Individual essay assignments, the contents and expectations of your final portfolio, as well as the methods and purpose of your double-entry journal will be discussed in detail in class and in future handouts. Your essays will be descriptive, expository, evaluative, analytical, reflective, argumentative, and sometimes they will conform to several of these modes simultaneously. Although I will not require a research paper, I will introduce you to methods of incorporating research into your writing and help you familiarize yourself with the conventions of documentation.
Policies and grades: A significant portion of class time will be spent writing, responding, and reporting in small and large groups. It is not possible to make up that kind of work, so regular attendance and participation are crucial to your success in this class. More than three (3) absences for whatever reason will have a negative impact on your grade, as will chronic tardiness. Missing a conference is equivalent to missing a class. Please talk to me in advance if you are worried about either missing classes or habitually arriving late. Papers must be handed in when the class meets on the day they are due, not later in the day. Any paper turned in late will not be accepted except under the most extraordinary circumstances, and only then if I have been notified beforehand.
I will not give you a grade on individual papers or journals. I will assign you a grade-so-far around the middle of the term, which will give you a sense of your progress in the class. My comments on your journal entries and on your papers will also serve as an ongoing evaluation of your work. Please feel free to talk to me at any time about your grade.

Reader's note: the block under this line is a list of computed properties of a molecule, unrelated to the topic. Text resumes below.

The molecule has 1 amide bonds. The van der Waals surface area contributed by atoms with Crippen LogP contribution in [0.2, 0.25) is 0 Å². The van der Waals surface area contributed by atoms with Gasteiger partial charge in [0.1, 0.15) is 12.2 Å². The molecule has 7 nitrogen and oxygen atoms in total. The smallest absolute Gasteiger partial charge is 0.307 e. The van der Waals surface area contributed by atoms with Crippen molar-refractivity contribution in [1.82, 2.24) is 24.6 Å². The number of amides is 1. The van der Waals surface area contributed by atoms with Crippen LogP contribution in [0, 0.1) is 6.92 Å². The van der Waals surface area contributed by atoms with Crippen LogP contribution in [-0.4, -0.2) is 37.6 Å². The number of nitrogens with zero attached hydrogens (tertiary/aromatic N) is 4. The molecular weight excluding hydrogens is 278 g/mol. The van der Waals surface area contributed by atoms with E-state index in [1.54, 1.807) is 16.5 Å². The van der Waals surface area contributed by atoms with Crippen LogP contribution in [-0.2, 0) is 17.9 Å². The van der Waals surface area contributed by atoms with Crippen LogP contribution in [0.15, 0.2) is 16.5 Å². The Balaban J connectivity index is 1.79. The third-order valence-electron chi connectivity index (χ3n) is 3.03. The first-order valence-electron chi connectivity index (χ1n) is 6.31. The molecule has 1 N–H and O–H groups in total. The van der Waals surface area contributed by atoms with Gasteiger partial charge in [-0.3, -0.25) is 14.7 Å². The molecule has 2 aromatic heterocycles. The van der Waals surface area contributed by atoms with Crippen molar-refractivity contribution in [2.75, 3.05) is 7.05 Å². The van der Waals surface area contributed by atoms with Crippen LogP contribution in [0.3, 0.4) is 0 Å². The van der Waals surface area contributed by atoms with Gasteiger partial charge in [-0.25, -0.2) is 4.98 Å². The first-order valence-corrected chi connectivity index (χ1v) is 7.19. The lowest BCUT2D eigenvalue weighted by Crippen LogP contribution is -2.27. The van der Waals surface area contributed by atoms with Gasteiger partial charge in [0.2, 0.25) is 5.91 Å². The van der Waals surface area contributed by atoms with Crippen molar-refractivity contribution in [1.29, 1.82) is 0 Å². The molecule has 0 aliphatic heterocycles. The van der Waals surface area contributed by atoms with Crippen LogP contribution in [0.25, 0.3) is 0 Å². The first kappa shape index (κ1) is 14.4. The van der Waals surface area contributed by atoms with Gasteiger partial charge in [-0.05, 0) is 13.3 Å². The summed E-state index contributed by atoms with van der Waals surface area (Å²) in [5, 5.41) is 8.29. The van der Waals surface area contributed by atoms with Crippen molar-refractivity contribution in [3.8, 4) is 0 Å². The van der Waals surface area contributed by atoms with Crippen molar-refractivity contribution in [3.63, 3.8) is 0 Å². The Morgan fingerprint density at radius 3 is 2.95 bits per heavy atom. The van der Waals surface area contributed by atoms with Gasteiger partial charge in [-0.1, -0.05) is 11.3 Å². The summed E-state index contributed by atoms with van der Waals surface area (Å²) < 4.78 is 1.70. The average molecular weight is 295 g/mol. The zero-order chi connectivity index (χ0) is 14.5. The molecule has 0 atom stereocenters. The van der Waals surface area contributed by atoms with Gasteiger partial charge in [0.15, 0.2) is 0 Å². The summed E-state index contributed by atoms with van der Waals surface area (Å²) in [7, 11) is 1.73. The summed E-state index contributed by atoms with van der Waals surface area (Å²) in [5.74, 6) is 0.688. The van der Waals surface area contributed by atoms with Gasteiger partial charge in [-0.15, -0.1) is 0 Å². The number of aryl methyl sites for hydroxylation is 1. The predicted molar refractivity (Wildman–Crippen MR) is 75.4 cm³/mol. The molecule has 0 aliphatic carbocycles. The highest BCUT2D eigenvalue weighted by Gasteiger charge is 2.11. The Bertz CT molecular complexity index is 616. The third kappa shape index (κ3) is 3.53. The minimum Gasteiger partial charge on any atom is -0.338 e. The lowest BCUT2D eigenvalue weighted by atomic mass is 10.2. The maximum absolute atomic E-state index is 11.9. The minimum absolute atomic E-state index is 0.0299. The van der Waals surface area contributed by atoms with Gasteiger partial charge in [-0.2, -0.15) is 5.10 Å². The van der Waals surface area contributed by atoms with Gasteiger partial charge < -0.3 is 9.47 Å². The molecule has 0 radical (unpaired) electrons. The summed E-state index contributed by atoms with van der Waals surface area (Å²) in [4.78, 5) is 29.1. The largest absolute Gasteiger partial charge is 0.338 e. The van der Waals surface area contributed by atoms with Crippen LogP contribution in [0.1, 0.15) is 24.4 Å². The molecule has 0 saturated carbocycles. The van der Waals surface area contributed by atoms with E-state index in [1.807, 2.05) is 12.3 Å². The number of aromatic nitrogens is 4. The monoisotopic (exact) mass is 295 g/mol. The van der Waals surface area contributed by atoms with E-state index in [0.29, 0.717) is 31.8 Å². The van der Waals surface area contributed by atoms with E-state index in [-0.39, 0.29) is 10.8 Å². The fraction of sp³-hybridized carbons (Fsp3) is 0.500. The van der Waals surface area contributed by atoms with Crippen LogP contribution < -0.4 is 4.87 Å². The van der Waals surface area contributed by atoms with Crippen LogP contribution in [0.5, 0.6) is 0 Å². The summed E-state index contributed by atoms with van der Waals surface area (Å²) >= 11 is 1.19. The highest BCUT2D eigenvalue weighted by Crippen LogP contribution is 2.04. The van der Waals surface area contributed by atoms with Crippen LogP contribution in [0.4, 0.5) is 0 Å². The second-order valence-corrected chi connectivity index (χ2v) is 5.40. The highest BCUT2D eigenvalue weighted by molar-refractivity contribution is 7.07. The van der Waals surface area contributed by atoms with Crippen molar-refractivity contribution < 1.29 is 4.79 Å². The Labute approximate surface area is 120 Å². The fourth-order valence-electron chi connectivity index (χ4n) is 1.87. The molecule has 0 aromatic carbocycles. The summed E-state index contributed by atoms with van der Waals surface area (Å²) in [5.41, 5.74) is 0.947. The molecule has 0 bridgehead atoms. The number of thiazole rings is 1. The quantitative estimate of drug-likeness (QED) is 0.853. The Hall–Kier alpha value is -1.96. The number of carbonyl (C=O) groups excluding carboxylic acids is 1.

Your final grade will be based on your participation and involvement in class activities (about 20%), the quality and completeness of your double-entry journal (about 20%), and your final portfolio (about 60%).
The Writing Center: I encourage you to use the Writing Center to get useful feedback. Think of it as an extension of our classroom. It’s in McIver 101 and is open every day and some nights.
Plagiarism will result in a failing grade in the course and possibly in expulsion from the university. Read and understand the University’s Academic Integrity Policy and page 102 of Writing Matters. We will also discuss the matter in class so that there is no confusion as to what plagiarism.
1/14&1/16 Week 1: Introduction to the course. Why write better?
In class writing
Writing Matters 7-16 & 20-22
1/21&1/23 Week 2: How writing happens
Essay #1 assignment: Describe/Narrate
(Work or important activity. Are you what you do?)
Read: Updike, “A&P”
Writing Matters 44-48
1/28&1/30 Week 3: Writing, work, and alienation
Read: Melville, “Bartleby, the Scrivener” and Kafka, “The Hunger Artist”
2/4&2/6 Week 4: Rhetoric
2/6 Essay #1 due
Read: Walker, “Everyday Use”
Essay #2 assignment: Report and Interpret
(Grounding persona and place:“ethnography”)
Writing Matters 23-25
2/11&2/13 Week 5: Voice
Read: Delillo, “Videotape” (Dislocating persona and place)
Read: Carver, “What We Talk About When We Talk About Love”
2/18&2/20 Week 6: A World of Discourse (gender, nation, race, sexuality)
Read: Hwang, M. Butterfly
2/25&2/27 Week 7: M. Butterfly (cont.)
3/4&3/6 Week 8: Conferences 3/4
Essay #2 due 3/6
3/11&3/13 Week 9: Spring Break
From week 10 until the end of the semester we will maintain a similar pattern of reading, writing, and work-shopping, but we will begin to shift our focus to preparing our final portfolios. Additional materials will be introduced as handouts or placed on e-reserve in the library.